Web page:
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'They didn't want to confront the religious right'

<p>After less than two weeks on the job, Richard Grenell resigned as the Romney campaign spokesperson on foreign policy, apparently because social

After less than two weeks on the job, Richard Grenell resigned as the Romney campaign spokesperson on foreign policy, apparently because social conservative activists don't like gay people, and they told the Republican nominee that Grenell's sexual orientation was unacceptable.

The religious right isn't just gloating about the developments, some prominent voices in the movement are making the case that their power has grown considerably. The American Family Association's Bryan Fischer told his audience that Grenell's ouster was a "huge win" for social conservatives.

Note the sweeping nature of Fischer's boast: "Mitt Romney has been forced to say, 'Look, I overstepped my bounds here. I went outside the parameters here. I went off the reservation with this hire. The pro-family community has called me back to the table here. Called me back inside the borders of the reservation.'" In other words, in 2012, "the parameters" are being set by far-right extremists, not the Republican nominee.

The New York Times has some additional reporting on this today, noting that neither Romney nor his staff had a problem with Grenell's sexual orientation, but they nevertheless felt the need to keep him silent and on the sidelines, so as to satisfy the concerns of right-wing activists.

"It's not that the campaign cared whether Ric Grenell was gay," one Republican adviser told the Times. "They believed this was a nonissue. But they didn't want to confront the religious right."

And that's ultimately what this story is all about: cowardice.

Romney could have told (or at least a sent a signal) to the religious right that he'd pick his own aides, thank you very much, and that social conservatives weren't going to make staffing decisions for him. Or the campaign could have issued a firm statement defending Grenell in the face of criticism, making it clear the candidate and his team stood with their colleague.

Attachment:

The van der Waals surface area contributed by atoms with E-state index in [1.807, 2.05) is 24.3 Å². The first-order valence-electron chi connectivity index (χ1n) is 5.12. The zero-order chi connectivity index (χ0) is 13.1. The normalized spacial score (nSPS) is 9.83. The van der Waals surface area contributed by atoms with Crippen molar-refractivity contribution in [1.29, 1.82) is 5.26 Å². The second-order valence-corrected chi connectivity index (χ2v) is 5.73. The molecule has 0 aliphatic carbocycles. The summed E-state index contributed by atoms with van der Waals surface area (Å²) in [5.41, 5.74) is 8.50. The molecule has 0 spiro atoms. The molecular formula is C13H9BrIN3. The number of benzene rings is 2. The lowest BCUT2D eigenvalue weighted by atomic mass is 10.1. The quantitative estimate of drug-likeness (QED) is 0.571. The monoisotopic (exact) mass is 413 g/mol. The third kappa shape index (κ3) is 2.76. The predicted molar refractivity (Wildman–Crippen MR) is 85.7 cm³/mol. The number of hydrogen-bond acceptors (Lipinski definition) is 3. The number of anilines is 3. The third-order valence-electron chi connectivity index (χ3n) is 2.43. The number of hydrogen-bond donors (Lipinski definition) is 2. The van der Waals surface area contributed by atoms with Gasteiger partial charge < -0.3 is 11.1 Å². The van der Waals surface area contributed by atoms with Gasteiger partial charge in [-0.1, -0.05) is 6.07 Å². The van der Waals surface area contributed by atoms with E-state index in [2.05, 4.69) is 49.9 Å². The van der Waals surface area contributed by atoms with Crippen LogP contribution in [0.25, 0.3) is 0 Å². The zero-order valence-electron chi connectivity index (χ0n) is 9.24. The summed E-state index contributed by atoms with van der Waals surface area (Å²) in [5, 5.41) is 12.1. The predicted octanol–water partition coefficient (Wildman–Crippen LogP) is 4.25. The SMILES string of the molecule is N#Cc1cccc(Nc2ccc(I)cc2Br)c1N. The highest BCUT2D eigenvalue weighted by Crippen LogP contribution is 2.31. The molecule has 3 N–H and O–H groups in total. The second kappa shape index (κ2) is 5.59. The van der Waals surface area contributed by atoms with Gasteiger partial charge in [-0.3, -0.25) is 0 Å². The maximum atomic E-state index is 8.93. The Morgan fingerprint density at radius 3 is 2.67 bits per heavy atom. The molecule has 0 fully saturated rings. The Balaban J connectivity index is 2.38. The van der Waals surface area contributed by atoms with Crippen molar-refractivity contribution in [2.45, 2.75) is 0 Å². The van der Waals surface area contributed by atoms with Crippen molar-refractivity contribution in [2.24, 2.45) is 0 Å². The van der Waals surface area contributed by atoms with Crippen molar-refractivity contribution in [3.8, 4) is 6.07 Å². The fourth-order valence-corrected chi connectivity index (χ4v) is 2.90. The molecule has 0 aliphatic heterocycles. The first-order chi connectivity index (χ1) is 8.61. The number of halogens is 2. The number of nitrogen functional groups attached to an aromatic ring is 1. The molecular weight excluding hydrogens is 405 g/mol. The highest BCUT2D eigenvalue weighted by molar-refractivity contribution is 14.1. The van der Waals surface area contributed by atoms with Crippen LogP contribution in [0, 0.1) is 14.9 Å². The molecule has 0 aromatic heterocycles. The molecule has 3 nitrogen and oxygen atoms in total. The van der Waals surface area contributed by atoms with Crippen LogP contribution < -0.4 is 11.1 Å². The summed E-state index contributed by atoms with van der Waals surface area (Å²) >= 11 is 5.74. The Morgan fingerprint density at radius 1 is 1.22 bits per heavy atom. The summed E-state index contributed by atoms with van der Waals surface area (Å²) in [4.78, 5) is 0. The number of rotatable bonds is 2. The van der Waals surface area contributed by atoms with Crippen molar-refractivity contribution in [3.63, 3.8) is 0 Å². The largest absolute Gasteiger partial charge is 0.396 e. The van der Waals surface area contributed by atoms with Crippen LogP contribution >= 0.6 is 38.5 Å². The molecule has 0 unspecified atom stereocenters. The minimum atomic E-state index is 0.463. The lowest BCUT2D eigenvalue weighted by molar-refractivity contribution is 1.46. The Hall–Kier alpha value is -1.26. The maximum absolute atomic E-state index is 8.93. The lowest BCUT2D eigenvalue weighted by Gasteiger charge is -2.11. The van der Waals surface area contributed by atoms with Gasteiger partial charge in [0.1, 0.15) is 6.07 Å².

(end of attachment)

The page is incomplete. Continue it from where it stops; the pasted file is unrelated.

But Romney didn't want a confrontation.

The larger pattern is hard to miss: Romney has opinions about gender-based pay disparities, but he doesn't want to take a stand on the Lilly Ledbetter Fair Pay Act because he's afraid the right might get angry. He doesn't want to take a stand on the Violence Against Women Act or the Paycheck Fairness Act for the same reason.

Romney has opinions about gay rights, but he's afraid to state his position on North Carolina's anti-gay ballot measure, even when he's in North Carolina. He has opinions about civility and the public discourse, but he lacks the courage to criticize Rush Limbaugh or Ted Nugent. Romney has opinions on abortion rights, but he was afraid to say what he thought about the "personhood" amendment in Mississippi earlier this year. He has opinions about immigration policy, but he lacks the courage to explain in detail how he'd handle undocumented immigrants who are already living in the United States. He has opinions about the budget, but he's afraid to go into detail to explain how he'd pay for his agenda.

He even called for a Republican version of the DREAM Act, but when pressed for his position on Sen. Marco Rubio's (R-Fla.) version, Romney wouldn't state a clear opinion on this, either.

Romney seems to live in constant fear that conservatives will get mad at him, and the result is a candidate who lacks the backbone and integrity to take firm stands.

In the grand scheme of things, I suspect most Americans won't know who Grenell is, will hear very little about his ouster, and the story won't have a lasting impact. The question to consider, though, is whether there's a cumulative effect to all of these incidents in which Romney shrinks when leadership opportunities arise.

The American electorate can tolerate quite a bit, but no one respects a coward.